December 2021: The Mayan Calendar
by Ira Kennedy

"According to Mayan chronology, the present age started on 12 August 3114 BC and is to end on 22 December 2012. At that time the Earth as we know it is again to be destroyed by catastrophic earthquakes."  Reading that it’s easy for folks to fall into the notion that "The End is at Hand."  But wait. Before we start hunkering down lets take a look backward and review exactly what did happen around 3,000 BC. Save the image (left) as wallpaper: click on the image and follow instructions. (Created with landscape imaging software..)

Clicxlan: Further Conversations with Harry
A journey to the middle of nowhere leads to the center of the universe.
Part 2 of 2 Parts  by Cork Morris

"However nebulous it might be, a paved road offers certain security to the weary traveler.  It tells us that someone, real and concrete, (with a full-time job) has gone this way before to build the road and remove it's dangers.   As one views a paved road from a hill-top, and watches it wend it's way through the hills and valleys, one can almost see a Picassoish flow to the line...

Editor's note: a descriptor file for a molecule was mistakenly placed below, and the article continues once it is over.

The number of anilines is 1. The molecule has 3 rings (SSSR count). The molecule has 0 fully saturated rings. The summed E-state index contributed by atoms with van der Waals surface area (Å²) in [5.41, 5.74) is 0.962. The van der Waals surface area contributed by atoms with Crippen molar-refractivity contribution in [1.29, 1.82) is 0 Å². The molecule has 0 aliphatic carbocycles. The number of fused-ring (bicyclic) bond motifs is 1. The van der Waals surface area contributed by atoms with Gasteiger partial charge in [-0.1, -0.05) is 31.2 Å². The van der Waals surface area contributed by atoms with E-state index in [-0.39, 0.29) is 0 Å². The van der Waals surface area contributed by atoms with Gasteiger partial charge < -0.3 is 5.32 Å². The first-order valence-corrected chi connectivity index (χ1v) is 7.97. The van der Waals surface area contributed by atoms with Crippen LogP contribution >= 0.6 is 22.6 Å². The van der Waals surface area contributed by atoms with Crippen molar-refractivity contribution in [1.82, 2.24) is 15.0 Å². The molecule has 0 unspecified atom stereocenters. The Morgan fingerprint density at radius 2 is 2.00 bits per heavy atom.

THE RIVER OF LOST IDENTITY: Phonetics Foiled the Real Name of Llano River by Dale Fry: Originally the name of the Llano River was not "Llano" at all.  Spanish explorers who discovered it called it "Rio de los Chanas -- River of the Chanas-- after the Indians who inhabited its banks, a simple and logica means by which to identify the stream.

by Steve Goodson
As Houston’s small army trundled down the road toward Harrisburg, Santa Anna and his column of 750 men invaded San Felipe on the east bank of the Brazos River. His artillery bombarded the west bank deceiving the small band of Texicans under Captain Moseley Baker into thinking he would attempt to cross the river there. Having learned of the newly formed Texican government retreat from Washington-on-the-Brazos to Harrisburg, Santa Anna determined to catch the revolutionary ringleaders.

The Runaway Scrape
by Steve Goodson